|The cognitive cost of being a twin: evidence from comparisons within families in the Aberdeen children of the 1950s cohort study.|
Ronalds GA, De Stavola BL, Leon DA
Category: cognitive sciences, ethology ¤ Added: Feb 22, 2006 ¤ Rating: ◊◊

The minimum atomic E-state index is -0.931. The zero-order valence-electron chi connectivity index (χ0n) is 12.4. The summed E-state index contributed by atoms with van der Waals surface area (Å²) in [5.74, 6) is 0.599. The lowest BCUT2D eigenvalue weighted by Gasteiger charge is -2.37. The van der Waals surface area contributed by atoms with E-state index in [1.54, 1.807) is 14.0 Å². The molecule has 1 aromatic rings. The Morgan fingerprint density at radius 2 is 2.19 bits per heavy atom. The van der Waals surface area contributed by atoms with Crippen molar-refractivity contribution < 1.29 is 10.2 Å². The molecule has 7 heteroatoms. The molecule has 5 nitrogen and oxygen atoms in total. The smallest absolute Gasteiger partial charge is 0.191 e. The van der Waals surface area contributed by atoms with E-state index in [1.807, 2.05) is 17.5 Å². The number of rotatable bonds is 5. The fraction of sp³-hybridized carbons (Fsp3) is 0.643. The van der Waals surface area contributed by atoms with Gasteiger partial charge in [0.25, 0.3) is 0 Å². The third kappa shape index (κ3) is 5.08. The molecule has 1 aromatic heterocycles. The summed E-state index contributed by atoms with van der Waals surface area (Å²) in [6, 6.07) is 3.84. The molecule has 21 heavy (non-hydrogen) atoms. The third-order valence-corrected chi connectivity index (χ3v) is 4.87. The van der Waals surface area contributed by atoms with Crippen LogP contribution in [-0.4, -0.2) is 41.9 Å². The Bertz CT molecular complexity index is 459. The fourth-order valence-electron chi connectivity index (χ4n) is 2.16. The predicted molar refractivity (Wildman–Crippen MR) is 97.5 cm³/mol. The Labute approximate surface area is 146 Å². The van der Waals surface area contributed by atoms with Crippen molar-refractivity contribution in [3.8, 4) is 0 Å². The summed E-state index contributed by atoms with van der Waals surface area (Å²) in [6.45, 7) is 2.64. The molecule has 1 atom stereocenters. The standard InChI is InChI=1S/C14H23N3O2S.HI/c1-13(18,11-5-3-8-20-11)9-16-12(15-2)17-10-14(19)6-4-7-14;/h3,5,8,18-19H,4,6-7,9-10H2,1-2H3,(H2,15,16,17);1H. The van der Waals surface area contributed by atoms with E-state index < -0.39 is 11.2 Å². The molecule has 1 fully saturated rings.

OBJECTIVES: To determine whether twins have lower IQ scores in childhood than singletons in the same family and, if so, whether differences in fetal growth explain this deficit. DESIGN: Cohort study. SETTING: Scotland. PARTICIPANTS: 9832 singletons and 236 twins born in Aberdeen between 1950 and 1956. RESULTS: At age 7, the mean IQ score of twins was 5.3 points lower (95% confidence interval 1.5 to 9.1) and at age 9, 6.0 points lower (1.7 to 10.2) than that of singletons in the same family. Adjustment for sex, mother's age, and number of older siblings had little effect on these differences. Further adjustment for birth weight and gestational age attenuated the IQ difference between twins and singletons: the difference in mean IQ was 2.6 points (-1.5 to 6.7) at age 7 and 4.1 points (-0.5 to 8.8) at age 9. CONCLUSIONS: Twins have substantially lower IQ in childhood than singletons in the same family. This effect cannot be explained by confounding due to socioeconomic, maternal, or other family characteristics, or by recruitment bias. The reduced prenatal growth and shorter gestations of twins may explain an important part of their lower IQ in childhood.